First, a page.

Snow Geese coming in for a landing,
I’m sorry I haven’t published more posts lately but between helping with harvest, retraining a horse, getting ready for a house guest, and most importantly school, I haven’t much time! My daily birding walks have also fallen by the wayside, but birds there are aplenty since I live in a migration pathway. Almost every day there’s a steady stream of Snow, Canada, and Greater White-fronted Geese flying overhead, along with Lapland Longspurs and Horned Larks.
Last Friday I went out birding at the woods and slough across the road from our house to see what was around and also inspected the newly-completed beaver lodge.
Yellow-rumped Warblers are everywhere now, but they’ll soon be gone,
This is the first White-breasted Nuthatch I’ve seen in the woods,
Leaves are changing colors,
The beavers have three areas in the woods like this,
There are wood chips everywhere from all their work,
I saw this Common Yellowthroat, a first for my Alberta list,
A Northern Harrier just over the power line,
An Alberta sunset,
I will try to post more regularly and hope to go birding more often too!
I was at my grandparents’ house this past weekend to paint doors, trim, and windows for them. I’m always excited to be in their yard, because it somehow attract birds and mammals I can’t seem find anywhere else around here. While there, I was able to see a Ruby-crowned Kinglet in a Mayday tree. It’s always fun to see the Least Chipmunk, which is my featured mammal for Mammal on Monday!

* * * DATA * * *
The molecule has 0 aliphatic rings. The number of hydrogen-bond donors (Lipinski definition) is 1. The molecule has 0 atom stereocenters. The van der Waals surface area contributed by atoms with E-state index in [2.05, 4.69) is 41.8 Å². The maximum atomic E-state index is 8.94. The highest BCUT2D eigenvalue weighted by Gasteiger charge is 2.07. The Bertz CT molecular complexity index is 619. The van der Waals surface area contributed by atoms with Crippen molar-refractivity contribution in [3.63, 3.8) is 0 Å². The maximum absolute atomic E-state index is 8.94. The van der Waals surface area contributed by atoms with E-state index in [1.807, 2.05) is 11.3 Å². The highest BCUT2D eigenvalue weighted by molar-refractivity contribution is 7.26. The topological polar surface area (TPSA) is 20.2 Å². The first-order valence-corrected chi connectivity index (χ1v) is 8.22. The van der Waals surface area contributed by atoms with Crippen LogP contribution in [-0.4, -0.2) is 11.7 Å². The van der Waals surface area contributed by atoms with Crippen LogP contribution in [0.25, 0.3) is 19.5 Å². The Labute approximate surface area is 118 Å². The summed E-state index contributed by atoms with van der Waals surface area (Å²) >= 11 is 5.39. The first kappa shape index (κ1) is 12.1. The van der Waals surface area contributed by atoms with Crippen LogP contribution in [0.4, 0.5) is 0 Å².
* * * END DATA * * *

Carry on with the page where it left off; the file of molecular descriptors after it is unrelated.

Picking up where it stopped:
In mid-August I travelled again with Dr. Wayne Nelson, and also the local Fish & Wildlife officer, and a wildlife photographer to wing tag young Turkey Vultures. We visited three abandoned buildings, each with two vultures in it, and at two of the buildings we saw an adult flying over. We tagged the vulture chicks from the first and second buildings while indoors, but the vultures from the last building we tagged outside, so most of the photos of the tagging, below, are from the last building since the lighting was better.
Once the vultures were caught, they were put into boxes, and also weighed in the box,
A cattle ear tagger, similar to a hole punch, is used to attach the identification number; Dr. Nelson is on the right,
One of the adults at the first building,
The first tagged Turkey Vulture chick,
Once the vultures are tagged, photos are taken of them, and at the second building I was able to hold each vulture for pictures (I am wearing my Long Point Bird Observatory ball cap, one of my favorite souvenirs!),
Honey bees at the last building,
A Turkey Vulture close up,
The vulture is put in a bag to secure it while the measurements are taken,
Vultures tagged in Alberta have yellow tags, and vultures tagged in Saskatchewan have green tags,
Thank you very much again, Dr. Nelson, for a wonderful and very educational experience!